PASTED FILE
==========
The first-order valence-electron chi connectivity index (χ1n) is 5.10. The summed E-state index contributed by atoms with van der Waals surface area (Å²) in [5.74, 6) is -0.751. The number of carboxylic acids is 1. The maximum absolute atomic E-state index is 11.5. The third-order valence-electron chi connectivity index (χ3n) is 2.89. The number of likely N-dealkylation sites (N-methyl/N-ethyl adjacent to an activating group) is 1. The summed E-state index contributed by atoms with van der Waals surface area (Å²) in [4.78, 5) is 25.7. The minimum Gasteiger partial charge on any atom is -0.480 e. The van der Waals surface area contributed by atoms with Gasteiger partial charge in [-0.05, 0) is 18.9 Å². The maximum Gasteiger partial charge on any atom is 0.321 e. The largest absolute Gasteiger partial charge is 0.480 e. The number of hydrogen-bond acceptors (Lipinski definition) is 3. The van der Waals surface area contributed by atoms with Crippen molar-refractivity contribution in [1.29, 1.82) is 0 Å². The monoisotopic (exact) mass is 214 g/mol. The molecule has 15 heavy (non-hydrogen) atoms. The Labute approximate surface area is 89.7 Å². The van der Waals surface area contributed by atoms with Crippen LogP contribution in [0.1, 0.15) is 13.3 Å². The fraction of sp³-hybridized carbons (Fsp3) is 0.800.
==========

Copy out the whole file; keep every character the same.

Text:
The first-order valence-electron chi connectivity index (χ1n) is 5.10. The summed E-state index contributed by atoms with van der Waals surface area (Å²) in [5.74, 6) is -0.751. The number of carboxylic acids is 1. The maximum absolute atomic E-state index is 11.5. The third-order valence-electron chi connectivity index (χ3n) is 2.89. The number of likely N-dealkylation sites (N-methyl/N-ethyl adjacent to an activating group) is 1. The summed E-state index contributed by atoms with van der Waals surface area (Å²) in [4.78, 5) is 25.7. The minimum Gasteiger partial charge on any atom is -0.480 e. The van der Waals surface area contributed by atoms with Gasteiger partial charge in [-0.05, 0) is 18.9 Å². The maximum Gasteiger partial charge on any atom is 0.321 e. The largest absolute Gasteiger partial charge is 0.480 e. The number of hydrogen-bond acceptors (Lipinski definition) is 3. The van der Waals surface area contributed by atoms with Crippen molar-refractivity contribution in [1.29, 1.82) is 0 Å². The monoisotopic (exact) mass is 214 g/mol. The molecule has 15 heavy (non-hydrogen) atoms. The Labute approximate surface area is 89.7 Å². The van der Waals surface area contributed by atoms with Crippen LogP contribution in [0.1, 0.15) is 13.3 Å². The fraction of sp³-hybridized carbons (Fsp3) is 0.800.